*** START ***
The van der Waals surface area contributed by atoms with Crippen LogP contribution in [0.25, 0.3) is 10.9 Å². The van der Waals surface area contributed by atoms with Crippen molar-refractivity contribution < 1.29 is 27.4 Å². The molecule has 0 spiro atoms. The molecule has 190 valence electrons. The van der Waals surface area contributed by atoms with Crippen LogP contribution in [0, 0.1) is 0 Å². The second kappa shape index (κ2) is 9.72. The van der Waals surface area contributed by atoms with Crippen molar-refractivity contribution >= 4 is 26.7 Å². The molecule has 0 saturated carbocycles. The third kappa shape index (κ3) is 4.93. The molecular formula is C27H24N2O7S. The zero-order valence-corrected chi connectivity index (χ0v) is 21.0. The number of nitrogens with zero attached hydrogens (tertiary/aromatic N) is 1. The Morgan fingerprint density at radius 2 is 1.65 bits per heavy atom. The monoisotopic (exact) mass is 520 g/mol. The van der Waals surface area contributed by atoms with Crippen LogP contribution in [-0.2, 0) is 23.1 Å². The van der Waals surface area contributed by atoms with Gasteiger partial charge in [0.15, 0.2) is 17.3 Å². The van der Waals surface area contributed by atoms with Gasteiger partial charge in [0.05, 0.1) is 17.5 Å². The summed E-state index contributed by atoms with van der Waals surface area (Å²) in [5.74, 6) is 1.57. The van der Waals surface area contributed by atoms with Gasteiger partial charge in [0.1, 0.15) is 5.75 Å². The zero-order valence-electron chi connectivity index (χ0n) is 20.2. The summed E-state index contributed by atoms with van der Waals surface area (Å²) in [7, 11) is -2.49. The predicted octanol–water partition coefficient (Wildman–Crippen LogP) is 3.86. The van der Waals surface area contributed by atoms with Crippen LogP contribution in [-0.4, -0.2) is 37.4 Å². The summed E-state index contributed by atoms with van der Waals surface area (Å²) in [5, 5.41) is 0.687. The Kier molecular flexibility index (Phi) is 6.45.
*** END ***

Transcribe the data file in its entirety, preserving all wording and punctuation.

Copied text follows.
The van der Waals surface area contributed by atoms with Crippen LogP contribution in [0.25, 0.3) is 10.9 Å². The van der Waals surface area contributed by atoms with Crippen molar-refractivity contribution < 1.29 is 27.4 Å². The molecule has 0 spiro atoms. The molecule has 190 valence electrons. The van der Waals surface area contributed by atoms with Crippen LogP contribution in [0, 0.1) is 0 Å². The second kappa shape index (κ2) is 9.72. The van der Waals surface area contributed by atoms with Crippen molar-refractivity contribution >= 4 is 26.7 Å². The molecule has 0 saturated carbocycles. The third kappa shape index (κ3) is 4.93. The molecular formula is C27H24N2O7S. The zero-order valence-corrected chi connectivity index (χ0v) is 21.0. The number of nitrogens with zero attached hydrogens (tertiary/aromatic N) is 1. The Morgan fingerprint density at radius 2 is 1.65 bits per heavy atom. The monoisotopic (exact) mass is 520 g/mol. The van der Waals surface area contributed by atoms with Crippen LogP contribution in [-0.2, 0) is 23.1 Å². The van der Waals surface area contributed by atoms with Gasteiger partial charge in [0.15, 0.2) is 17.3 Å². The van der Waals surface area contributed by atoms with Gasteiger partial charge in [0.05, 0.1) is 17.5 Å². The summed E-state index contributed by atoms with van der Waals surface area (Å²) in [5.74, 6) is 1.57. The van der Waals surface area contributed by atoms with Gasteiger partial charge in [0.1, 0.15) is 5.75 Å². The zero-order valence-electron chi connectivity index (χ0n) is 20.2. The summed E-state index contributed by atoms with van der Waals surface area (Å²) in [7, 11) is -2.49. The predicted octanol–water partition coefficient (Wildman–Crippen LogP) is 3.86. The van der Waals surface area contributed by atoms with Crippen LogP contribution in [-0.4, -0.2) is 37.4 Å². The summed E-state index contributed by atoms with van der Waals surface area (Å²) in [5, 5.41) is 0.687. The Kier molecular flexibility index (Phi) is 6.45.